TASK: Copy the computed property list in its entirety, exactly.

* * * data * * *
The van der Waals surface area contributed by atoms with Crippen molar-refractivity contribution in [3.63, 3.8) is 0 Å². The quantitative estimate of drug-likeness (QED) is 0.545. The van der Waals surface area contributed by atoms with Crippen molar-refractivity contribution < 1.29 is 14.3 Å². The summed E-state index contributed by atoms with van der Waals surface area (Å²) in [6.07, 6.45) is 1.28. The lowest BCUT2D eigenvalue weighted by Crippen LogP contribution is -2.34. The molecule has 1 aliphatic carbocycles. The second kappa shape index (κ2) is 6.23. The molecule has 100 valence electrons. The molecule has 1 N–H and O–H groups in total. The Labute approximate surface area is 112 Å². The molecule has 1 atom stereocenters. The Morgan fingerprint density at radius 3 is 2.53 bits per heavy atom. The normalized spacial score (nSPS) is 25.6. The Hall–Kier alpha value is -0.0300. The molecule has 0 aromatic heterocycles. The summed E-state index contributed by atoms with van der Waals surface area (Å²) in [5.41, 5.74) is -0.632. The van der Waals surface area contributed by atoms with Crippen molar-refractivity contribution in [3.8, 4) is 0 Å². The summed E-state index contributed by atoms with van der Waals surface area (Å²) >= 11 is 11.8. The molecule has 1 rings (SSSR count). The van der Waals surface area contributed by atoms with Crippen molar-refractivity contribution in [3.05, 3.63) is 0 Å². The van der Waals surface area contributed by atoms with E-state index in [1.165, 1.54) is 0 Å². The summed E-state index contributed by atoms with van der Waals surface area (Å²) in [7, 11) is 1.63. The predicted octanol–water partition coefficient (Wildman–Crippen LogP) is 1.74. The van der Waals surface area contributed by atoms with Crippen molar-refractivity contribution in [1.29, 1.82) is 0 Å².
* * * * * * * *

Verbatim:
The van der Waals surface area contributed by atoms with Crippen molar-refractivity contribution in [3.63, 3.8) is 0 Å². The quantitative estimate of drug-likeness (QED) is 0.545. The van der Waals surface area contributed by atoms with Crippen molar-refractivity contribution < 1.29 is 14.3 Å². The summed E-state index contributed by atoms with van der Waals surface area (Å²) in [6.07, 6.45) is 1.28. The lowest BCUT2D eigenvalue weighted by Crippen LogP contribution is -2.34. The molecule has 1 aliphatic carbocycles. The second kappa shape index (κ2) is 6.23. The molecule has 100 valence electrons. The molecule has 1 N–H and O–H groups in total. The Labute approximate surface area is 112 Å². The molecule has 1 atom stereocenters. The Morgan fingerprint density at radius 3 is 2.53 bits per heavy atom. The normalized spacial score (nSPS) is 25.6. The Hall–Kier alpha value is -0.0300. The molecule has 0 aromatic heterocycles. The summed E-state index contributed by atoms with van der Waals surface area (Å²) in [5.41, 5.74) is -0.632. The van der Waals surface area contributed by atoms with Crippen molar-refractivity contribution in [3.8, 4) is 0 Å². The summed E-state index contributed by atoms with van der Waals surface area (Å²) >= 11 is 11.8. The molecule has 1 rings (SSSR count). The van der Waals surface area contributed by atoms with Crippen molar-refractivity contribution in [3.05, 3.63) is 0 Å². The van der Waals surface area contributed by atoms with E-state index in [1.165, 1.54) is 0 Å². The summed E-state index contributed by atoms with van der Waals surface area (Å²) in [7, 11) is 1.63. The predicted octanol–water partition coefficient (Wildman–Crippen LogP) is 1.74. The van der Waals surface area contributed by atoms with Crippen molar-refractivity contribution in [1.29, 1.82) is 0 Å².